In 1887 astronomers from around the world embarked on a massive new enterprise; known as the Carte du Ciel (Mapping the Stars) project it involved photographing and measuring the stars in both hemispheres. Australia was actively involved in project with observatories in Sydney, Melbourne, and Perth keen to participate in this international project. Each observatory was allocated a zone of the sky and was expected to record it using instruments of a standard pattern.
This instrument was used in conjunction with the photographic plates taken with the astrographic cameras supplied for the 'Mapping the Stars' project. Originally the plates were to be measured at a central plate-measuring facility in Paris but when this failed to materialise Melbourne and Sydney set up a shared facility located in Melbourne. By 1915 there was a huge backlog of unmeasured photographs and Sydney Observatory purchased its own plate measuring machines to try to clear the backlog.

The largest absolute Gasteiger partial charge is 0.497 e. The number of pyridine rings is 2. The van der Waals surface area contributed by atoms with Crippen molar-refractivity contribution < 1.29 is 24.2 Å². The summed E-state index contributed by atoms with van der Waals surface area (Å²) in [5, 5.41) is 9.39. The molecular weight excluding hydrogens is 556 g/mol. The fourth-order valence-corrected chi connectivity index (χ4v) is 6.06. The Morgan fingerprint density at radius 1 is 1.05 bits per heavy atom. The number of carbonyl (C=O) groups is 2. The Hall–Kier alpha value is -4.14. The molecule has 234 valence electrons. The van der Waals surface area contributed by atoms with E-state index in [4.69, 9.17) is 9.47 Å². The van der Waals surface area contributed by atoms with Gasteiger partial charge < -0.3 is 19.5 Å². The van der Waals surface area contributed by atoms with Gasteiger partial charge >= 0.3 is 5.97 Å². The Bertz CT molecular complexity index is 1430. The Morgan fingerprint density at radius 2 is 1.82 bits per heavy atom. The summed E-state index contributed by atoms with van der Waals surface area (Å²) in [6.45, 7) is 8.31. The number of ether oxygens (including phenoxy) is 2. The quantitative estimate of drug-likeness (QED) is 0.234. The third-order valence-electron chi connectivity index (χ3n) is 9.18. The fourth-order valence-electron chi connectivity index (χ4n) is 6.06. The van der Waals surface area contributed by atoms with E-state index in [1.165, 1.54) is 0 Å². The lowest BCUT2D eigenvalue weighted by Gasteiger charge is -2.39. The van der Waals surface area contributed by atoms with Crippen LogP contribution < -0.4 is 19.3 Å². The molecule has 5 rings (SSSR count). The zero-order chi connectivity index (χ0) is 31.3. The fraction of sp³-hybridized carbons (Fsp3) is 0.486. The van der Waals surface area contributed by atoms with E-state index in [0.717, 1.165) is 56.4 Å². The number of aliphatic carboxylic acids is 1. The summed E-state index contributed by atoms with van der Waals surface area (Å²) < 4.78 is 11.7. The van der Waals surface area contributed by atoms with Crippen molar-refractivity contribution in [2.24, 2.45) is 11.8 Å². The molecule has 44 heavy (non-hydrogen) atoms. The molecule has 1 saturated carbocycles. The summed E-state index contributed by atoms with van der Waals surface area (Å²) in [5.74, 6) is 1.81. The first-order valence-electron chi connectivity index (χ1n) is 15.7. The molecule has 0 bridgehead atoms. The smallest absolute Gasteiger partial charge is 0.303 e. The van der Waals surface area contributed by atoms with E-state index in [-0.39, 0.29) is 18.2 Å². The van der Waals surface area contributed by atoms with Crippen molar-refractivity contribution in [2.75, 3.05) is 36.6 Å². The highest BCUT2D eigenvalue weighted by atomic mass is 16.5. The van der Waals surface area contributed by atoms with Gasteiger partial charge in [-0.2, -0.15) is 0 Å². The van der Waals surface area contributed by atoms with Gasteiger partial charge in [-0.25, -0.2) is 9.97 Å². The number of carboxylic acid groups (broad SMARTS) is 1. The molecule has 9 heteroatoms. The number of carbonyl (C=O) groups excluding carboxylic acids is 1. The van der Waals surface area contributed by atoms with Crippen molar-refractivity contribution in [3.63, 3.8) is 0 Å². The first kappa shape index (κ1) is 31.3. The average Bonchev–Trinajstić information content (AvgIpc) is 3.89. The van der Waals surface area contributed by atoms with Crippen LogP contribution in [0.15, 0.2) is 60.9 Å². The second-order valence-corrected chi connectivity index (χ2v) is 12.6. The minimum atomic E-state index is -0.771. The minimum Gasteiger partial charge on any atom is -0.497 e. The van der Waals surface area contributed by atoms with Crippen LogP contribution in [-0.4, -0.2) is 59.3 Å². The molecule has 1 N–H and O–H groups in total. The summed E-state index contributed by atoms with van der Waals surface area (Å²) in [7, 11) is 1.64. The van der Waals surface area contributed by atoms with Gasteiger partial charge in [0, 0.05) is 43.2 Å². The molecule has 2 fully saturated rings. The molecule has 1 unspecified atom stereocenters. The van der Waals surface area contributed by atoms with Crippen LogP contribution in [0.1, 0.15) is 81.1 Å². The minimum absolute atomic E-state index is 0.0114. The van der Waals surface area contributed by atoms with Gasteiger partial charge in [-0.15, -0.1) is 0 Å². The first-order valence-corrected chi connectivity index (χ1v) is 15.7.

Although made by Troughton and Simms this machine was based on an innovative design by Professor H.H. Turner. Turner found that the screw system initially used to measure plates was very labour intensive and instead devised an eyepiece scale measuring machine. This reduced the time taken to measure the stars on each photographic plate.
Haynes, Raymond, Haynes, Roslynn, Malin, David, McGee, Richard, Explorers of the Southern Sky, Cambridge University Press, 1996
Glass, I. S., Victorian Telescope Makers, the Lives and Letters of Thomas and Howard Grubb, Institute of Physics Publishing, Bristol and Philadelphia, 1997
Fresneau, A., Argyle, R.W., Mirano, G., Messina, s., Potential of Astrographic Plates for Stellar Flare Detection, cited in http://www.journals.uchicago.edu/AJ/journal/issues/v121n1/200282/200282.html, July 2007
Geoff Barker, August, 2007.